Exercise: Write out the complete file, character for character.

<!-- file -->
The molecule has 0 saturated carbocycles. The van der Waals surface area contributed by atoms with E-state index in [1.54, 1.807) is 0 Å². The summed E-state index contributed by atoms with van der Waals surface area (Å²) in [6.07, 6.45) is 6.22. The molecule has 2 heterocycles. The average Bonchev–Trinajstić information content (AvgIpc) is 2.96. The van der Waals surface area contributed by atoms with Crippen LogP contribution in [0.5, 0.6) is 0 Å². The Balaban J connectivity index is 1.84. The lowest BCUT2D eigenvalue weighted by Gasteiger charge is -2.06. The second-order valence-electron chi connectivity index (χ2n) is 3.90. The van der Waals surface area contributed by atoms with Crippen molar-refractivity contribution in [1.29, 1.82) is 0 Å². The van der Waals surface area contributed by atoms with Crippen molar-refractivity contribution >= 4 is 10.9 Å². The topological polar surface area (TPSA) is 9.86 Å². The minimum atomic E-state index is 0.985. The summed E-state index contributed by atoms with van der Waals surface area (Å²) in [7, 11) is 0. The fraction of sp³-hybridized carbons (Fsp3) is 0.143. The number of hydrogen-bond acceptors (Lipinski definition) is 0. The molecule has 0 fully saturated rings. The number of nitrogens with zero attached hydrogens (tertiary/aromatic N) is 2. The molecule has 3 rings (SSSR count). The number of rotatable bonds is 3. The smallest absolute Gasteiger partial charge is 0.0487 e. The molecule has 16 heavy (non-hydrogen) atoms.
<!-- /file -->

The molecule has 0 saturated carbocycles. The van der Waals surface area contributed by atoms with E-state index in [1.54, 1.807) is 0 Å². The summed E-state index contributed by atoms with van der Waals surface area (Å²) in [6.07, 6.45) is 6.22. The molecule has 2 heterocycles. The average Bonchev–Trinajstić information content (AvgIpc) is 2.96. The van der Waals surface area contributed by atoms with Crippen LogP contribution in [0.5, 0.6) is 0 Å². The Balaban J connectivity index is 1.84. The lowest BCUT2D eigenvalue weighted by Gasteiger charge is -2.06. The second-order valence-electron chi connectivity index (χ2n) is 3.90. The van der Waals surface area contributed by atoms with Crippen molar-refractivity contribution in [1.29, 1.82) is 0 Å². The van der Waals surface area contributed by atoms with Crippen molar-refractivity contribution >= 4 is 10.9 Å². The topological polar surface area (TPSA) is 9.86 Å². The minimum atomic E-state index is 0.985. The summed E-state index contributed by atoms with van der Waals surface area (Å²) in [7, 11) is 0. The fraction of sp³-hybridized carbons (Fsp3) is 0.143. The number of hydrogen-bond acceptors (Lipinski definition) is 0. The molecule has 0 fully saturated rings. The number of nitrogens with zero attached hydrogens (tertiary/aromatic N) is 2. The molecule has 3 rings (SSSR count). The number of rotatable bonds is 3. The smallest absolute Gasteiger partial charge is 0.0487 e. The molecule has 16 heavy (non-hydrogen) atoms.